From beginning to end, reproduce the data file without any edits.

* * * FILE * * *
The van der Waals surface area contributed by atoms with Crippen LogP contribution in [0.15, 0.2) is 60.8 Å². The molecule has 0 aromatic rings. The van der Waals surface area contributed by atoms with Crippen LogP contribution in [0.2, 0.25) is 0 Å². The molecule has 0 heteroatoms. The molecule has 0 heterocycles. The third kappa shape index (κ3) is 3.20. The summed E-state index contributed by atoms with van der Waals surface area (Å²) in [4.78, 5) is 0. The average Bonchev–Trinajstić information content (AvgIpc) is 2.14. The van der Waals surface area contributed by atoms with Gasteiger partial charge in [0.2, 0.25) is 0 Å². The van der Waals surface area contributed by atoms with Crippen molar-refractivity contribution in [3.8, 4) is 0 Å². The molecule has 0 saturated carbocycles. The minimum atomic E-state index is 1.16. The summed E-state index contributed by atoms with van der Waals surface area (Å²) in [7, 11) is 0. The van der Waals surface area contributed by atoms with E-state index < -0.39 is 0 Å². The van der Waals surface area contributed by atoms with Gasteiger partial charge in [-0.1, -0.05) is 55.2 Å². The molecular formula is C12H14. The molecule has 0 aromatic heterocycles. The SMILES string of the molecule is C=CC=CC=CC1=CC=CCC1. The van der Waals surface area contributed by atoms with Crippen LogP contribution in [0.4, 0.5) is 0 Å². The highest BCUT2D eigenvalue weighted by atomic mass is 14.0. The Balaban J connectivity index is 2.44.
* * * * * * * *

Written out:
The van der Waals surface area contributed by atoms with Crippen LogP contribution in [0.15, 0.2) is 60.8 Å². The molecule has 0 aromatic rings. The van der Waals surface area contributed by atoms with Crippen LogP contribution in [0.2, 0.25) is 0 Å². The molecule has 0 heteroatoms. The molecule has 0 heterocycles. The third kappa shape index (κ3) is 3.20. The summed E-state index contributed by atoms with van der Waals surface area (Å²) in [4.78, 5) is 0. The average Bonchev–Trinajstić information content (AvgIpc) is 2.14. The van der Waals surface area contributed by atoms with Gasteiger partial charge in [0.2, 0.25) is 0 Å². The van der Waals surface area contributed by atoms with Crippen molar-refractivity contribution in [3.8, 4) is 0 Å². The molecule has 0 saturated carbocycles. The minimum atomic E-state index is 1.16. The summed E-state index contributed by atoms with van der Waals surface area (Å²) in [7, 11) is 0. The van der Waals surface area contributed by atoms with E-state index < -0.39 is 0 Å². The van der Waals surface area contributed by atoms with Gasteiger partial charge in [-0.1, -0.05) is 55.2 Å². The molecular formula is C12H14. The molecule has 0 aromatic heterocycles. The SMILES string of the molecule is C=CC=CC=CC1=CC=CCC1. The van der Waals surface area contributed by atoms with Crippen LogP contribution in [0.4, 0.5) is 0 Å². The highest BCUT2D eigenvalue weighted by atomic mass is 14.0. The Balaban J connectivity index is 2.44.